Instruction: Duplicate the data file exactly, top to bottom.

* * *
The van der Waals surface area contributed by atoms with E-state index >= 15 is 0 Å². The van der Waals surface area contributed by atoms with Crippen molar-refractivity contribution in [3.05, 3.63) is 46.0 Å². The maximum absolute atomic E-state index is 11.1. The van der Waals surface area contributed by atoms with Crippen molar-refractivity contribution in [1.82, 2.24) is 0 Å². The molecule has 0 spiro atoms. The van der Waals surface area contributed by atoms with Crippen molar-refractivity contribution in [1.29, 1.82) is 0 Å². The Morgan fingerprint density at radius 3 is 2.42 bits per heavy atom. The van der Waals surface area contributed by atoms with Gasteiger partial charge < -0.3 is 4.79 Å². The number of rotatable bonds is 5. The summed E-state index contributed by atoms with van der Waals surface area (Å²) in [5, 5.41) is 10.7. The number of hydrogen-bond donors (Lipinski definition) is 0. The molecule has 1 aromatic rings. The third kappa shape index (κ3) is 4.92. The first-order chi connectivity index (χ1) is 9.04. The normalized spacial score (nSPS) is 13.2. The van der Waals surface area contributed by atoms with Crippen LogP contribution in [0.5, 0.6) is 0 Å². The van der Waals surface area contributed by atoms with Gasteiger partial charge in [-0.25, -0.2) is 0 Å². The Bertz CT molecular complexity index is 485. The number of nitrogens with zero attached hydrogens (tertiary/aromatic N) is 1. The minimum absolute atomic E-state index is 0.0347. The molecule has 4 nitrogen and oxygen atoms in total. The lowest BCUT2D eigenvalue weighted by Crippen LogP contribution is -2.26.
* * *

The van der Waals surface area contributed by atoms with E-state index >= 15 is 0 Å². The van der Waals surface area contributed by atoms with Crippen molar-refractivity contribution in [3.05, 3.63) is 46.0 Å². The maximum absolute atomic E-state index is 11.1. The van der Waals surface area contributed by atoms with Crippen molar-refractivity contribution in [1.82, 2.24) is 0 Å². The molecule has 0 spiro atoms. The van der Waals surface area contributed by atoms with Crippen molar-refractivity contribution in [1.29, 1.82) is 0 Å². The Morgan fingerprint density at radius 3 is 2.42 bits per heavy atom. The van der Waals surface area contributed by atoms with Gasteiger partial charge < -0.3 is 4.79 Å². The number of rotatable bonds is 5. The summed E-state index contributed by atoms with van der Waals surface area (Å²) in [5, 5.41) is 10.7. The number of hydrogen-bond donors (Lipinski definition) is 0. The molecule has 1 aromatic rings. The third kappa shape index (κ3) is 4.92. The first-order chi connectivity index (χ1) is 9.04. The normalized spacial score (nSPS) is 13.2. The van der Waals surface area contributed by atoms with Crippen LogP contribution in [0.5, 0.6) is 0 Å². The van der Waals surface area contributed by atoms with Gasteiger partial charge in [-0.25, -0.2) is 0 Å². The Bertz CT molecular complexity index is 485. The number of nitrogens with zero attached hydrogens (tertiary/aromatic N) is 1. The minimum absolute atomic E-state index is 0.0347. The molecule has 4 nitrogen and oxygen atoms in total. The lowest BCUT2D eigenvalue weighted by Crippen LogP contribution is -2.26.